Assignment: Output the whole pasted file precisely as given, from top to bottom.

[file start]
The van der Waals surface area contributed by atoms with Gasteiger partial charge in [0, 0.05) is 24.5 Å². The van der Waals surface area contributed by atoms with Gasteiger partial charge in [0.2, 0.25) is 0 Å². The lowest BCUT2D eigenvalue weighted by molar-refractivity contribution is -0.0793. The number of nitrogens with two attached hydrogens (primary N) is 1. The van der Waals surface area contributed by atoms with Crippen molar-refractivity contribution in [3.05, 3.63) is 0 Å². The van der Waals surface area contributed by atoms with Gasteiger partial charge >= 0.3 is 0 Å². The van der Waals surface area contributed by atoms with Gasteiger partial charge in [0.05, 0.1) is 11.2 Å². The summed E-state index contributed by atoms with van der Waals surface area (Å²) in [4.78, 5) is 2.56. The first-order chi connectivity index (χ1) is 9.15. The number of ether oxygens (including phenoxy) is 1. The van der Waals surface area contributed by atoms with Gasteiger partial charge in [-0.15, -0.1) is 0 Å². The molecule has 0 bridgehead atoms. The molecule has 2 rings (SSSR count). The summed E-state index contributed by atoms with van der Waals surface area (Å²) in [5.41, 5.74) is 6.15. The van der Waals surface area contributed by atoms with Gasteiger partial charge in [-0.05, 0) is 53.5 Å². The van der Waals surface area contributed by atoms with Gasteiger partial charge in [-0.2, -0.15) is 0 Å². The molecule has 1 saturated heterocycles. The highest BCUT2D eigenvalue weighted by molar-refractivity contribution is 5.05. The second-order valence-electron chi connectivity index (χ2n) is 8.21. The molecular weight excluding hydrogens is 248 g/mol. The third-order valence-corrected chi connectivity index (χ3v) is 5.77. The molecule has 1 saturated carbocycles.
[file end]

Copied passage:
The van der Waals surface area contributed by atoms with Gasteiger partial charge in [0, 0.05) is 24.5 Å². The van der Waals surface area contributed by atoms with Gasteiger partial charge in [0.2, 0.25) is 0 Å². The lowest BCUT2D eigenvalue weighted by molar-refractivity contribution is -0.0793. The number of nitrogens with two attached hydrogens (primary N) is 1. The van der Waals surface area contributed by atoms with Crippen molar-refractivity contribution in [3.05, 3.63) is 0 Å². The van der Waals surface area contributed by atoms with Gasteiger partial charge >= 0.3 is 0 Å². The van der Waals surface area contributed by atoms with Gasteiger partial charge in [0.05, 0.1) is 11.2 Å². The summed E-state index contributed by atoms with van der Waals surface area (Å²) in [4.78, 5) is 2.56. The first-order chi connectivity index (χ1) is 9.15. The number of ether oxygens (including phenoxy) is 1. The van der Waals surface area contributed by atoms with Gasteiger partial charge in [-0.15, -0.1) is 0 Å². The molecule has 0 bridgehead atoms. The molecule has 2 rings (SSSR count). The summed E-state index contributed by atoms with van der Waals surface area (Å²) in [5.41, 5.74) is 6.15. The van der Waals surface area contributed by atoms with Gasteiger partial charge in [-0.05, 0) is 53.5 Å². The van der Waals surface area contributed by atoms with Gasteiger partial charge in [-0.2, -0.15) is 0 Å². The molecule has 1 saturated heterocycles. The highest BCUT2D eigenvalue weighted by molar-refractivity contribution is 5.05. The second-order valence-electron chi connectivity index (χ2n) is 8.21. The molecular weight excluding hydrogens is 248 g/mol. The third-order valence-corrected chi connectivity index (χ3v) is 5.77. The molecule has 1 saturated carbocycles.